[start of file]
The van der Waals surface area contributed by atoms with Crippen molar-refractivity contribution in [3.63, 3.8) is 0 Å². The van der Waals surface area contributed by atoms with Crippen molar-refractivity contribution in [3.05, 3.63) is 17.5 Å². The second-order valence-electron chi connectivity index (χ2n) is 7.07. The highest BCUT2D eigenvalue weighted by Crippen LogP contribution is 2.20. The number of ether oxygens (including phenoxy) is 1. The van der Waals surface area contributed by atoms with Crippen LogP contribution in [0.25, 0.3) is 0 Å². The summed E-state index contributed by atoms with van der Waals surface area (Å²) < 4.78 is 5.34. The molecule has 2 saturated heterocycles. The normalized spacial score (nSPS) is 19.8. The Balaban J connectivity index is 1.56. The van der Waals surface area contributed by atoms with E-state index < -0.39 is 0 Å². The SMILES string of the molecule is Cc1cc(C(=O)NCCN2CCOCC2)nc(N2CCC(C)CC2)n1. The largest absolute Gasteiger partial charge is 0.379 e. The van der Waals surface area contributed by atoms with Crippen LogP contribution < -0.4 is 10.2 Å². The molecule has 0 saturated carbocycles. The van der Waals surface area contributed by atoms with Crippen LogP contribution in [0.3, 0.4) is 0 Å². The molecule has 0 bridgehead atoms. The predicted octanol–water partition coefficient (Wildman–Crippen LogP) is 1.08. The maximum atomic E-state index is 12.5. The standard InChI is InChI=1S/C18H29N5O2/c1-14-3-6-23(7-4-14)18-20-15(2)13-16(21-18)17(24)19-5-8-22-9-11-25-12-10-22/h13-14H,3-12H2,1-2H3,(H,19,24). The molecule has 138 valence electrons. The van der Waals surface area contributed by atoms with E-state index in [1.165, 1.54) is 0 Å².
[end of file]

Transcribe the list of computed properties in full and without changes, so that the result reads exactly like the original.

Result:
The van der Waals surface area contributed by atoms with Crippen molar-refractivity contribution in [3.63, 3.8) is 0 Å². The van der Waals surface area contributed by atoms with Crippen molar-refractivity contribution in [3.05, 3.63) is 17.5 Å². The second-order valence-electron chi connectivity index (χ2n) is 7.07. The highest BCUT2D eigenvalue weighted by Crippen LogP contribution is 2.20. The number of ether oxygens (including phenoxy) is 1. The van der Waals surface area contributed by atoms with Crippen LogP contribution in [0.25, 0.3) is 0 Å². The summed E-state index contributed by atoms with van der Waals surface area (Å²) < 4.78 is 5.34. The molecule has 2 saturated heterocycles. The normalized spacial score (nSPS) is 19.8. The Balaban J connectivity index is 1.56. The van der Waals surface area contributed by atoms with E-state index < -0.39 is 0 Å². The SMILES string of the molecule is Cc1cc(C(=O)NCCN2CCOCC2)nc(N2CCC(C)CC2)n1. The largest absolute Gasteiger partial charge is 0.379 e. The van der Waals surface area contributed by atoms with Crippen LogP contribution < -0.4 is 10.2 Å². The molecule has 0 saturated carbocycles. The van der Waals surface area contributed by atoms with Crippen LogP contribution in [0.3, 0.4) is 0 Å². The molecule has 0 bridgehead atoms. The predicted octanol–water partition coefficient (Wildman–Crippen LogP) is 1.08. The maximum atomic E-state index is 12.5. The standard InChI is InChI=1S/C18H29N5O2/c1-14-3-6-23(7-4-14)18-20-15(2)13-16(21-18)17(24)19-5-8-22-9-11-25-12-10-22/h13-14H,3-12H2,1-2H3,(H,19,24). The molecule has 138 valence electrons. The van der Waals surface area contributed by atoms with E-state index in [1.165, 1.54) is 0 Å².